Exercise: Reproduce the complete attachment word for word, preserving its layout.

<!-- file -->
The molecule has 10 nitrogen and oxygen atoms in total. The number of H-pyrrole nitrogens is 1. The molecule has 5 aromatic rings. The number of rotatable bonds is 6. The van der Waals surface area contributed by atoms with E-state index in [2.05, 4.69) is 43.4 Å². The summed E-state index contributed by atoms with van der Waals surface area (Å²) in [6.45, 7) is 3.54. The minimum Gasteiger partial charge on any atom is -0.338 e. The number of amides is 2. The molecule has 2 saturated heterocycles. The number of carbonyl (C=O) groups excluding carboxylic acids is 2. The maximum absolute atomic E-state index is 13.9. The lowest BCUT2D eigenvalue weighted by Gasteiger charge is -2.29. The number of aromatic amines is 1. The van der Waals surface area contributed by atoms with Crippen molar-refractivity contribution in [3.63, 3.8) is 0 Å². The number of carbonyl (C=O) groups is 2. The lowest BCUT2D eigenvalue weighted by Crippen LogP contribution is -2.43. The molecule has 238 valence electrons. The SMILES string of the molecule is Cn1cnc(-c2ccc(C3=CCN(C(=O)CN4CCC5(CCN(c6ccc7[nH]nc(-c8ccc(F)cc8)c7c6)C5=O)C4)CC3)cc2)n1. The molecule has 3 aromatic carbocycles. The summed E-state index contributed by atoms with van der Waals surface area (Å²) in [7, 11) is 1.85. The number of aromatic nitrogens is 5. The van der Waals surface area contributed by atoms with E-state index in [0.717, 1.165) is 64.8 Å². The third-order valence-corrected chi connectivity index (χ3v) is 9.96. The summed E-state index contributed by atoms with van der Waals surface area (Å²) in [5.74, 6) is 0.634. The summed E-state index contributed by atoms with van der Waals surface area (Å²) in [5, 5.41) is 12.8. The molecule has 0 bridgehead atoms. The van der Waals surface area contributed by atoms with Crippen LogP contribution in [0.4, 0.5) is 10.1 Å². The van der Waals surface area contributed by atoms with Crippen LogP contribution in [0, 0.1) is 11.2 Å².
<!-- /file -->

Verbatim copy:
The molecule has 10 nitrogen and oxygen atoms in total. The number of H-pyrrole nitrogens is 1. The molecule has 5 aromatic rings. The number of rotatable bonds is 6. The van der Waals surface area contributed by atoms with E-state index in [2.05, 4.69) is 43.4 Å². The summed E-state index contributed by atoms with van der Waals surface area (Å²) in [6.45, 7) is 3.54. The minimum Gasteiger partial charge on any atom is -0.338 e. The number of amides is 2. The molecule has 2 saturated heterocycles. The number of carbonyl (C=O) groups excluding carboxylic acids is 2. The maximum absolute atomic E-state index is 13.9. The lowest BCUT2D eigenvalue weighted by Gasteiger charge is -2.29. The number of aromatic amines is 1. The van der Waals surface area contributed by atoms with Crippen molar-refractivity contribution in [3.63, 3.8) is 0 Å². The number of carbonyl (C=O) groups is 2. The lowest BCUT2D eigenvalue weighted by Crippen LogP contribution is -2.43. The molecule has 238 valence electrons. The SMILES string of the molecule is Cn1cnc(-c2ccc(C3=CCN(C(=O)CN4CCC5(CCN(c6ccc7[nH]nc(-c8ccc(F)cc8)c7c6)C5=O)C4)CC3)cc2)n1. The molecule has 3 aromatic carbocycles. The summed E-state index contributed by atoms with van der Waals surface area (Å²) in [7, 11) is 1.85. The number of aromatic nitrogens is 5. The van der Waals surface area contributed by atoms with E-state index in [0.717, 1.165) is 64.8 Å². The third-order valence-corrected chi connectivity index (χ3v) is 9.96. The summed E-state index contributed by atoms with van der Waals surface area (Å²) in [5.74, 6) is 0.634. The summed E-state index contributed by atoms with van der Waals surface area (Å²) in [5, 5.41) is 12.8. The molecule has 0 bridgehead atoms. The van der Waals surface area contributed by atoms with Crippen LogP contribution in [0.4, 0.5) is 10.1 Å². The van der Waals surface area contributed by atoms with Crippen LogP contribution in [0, 0.1) is 11.2 Å².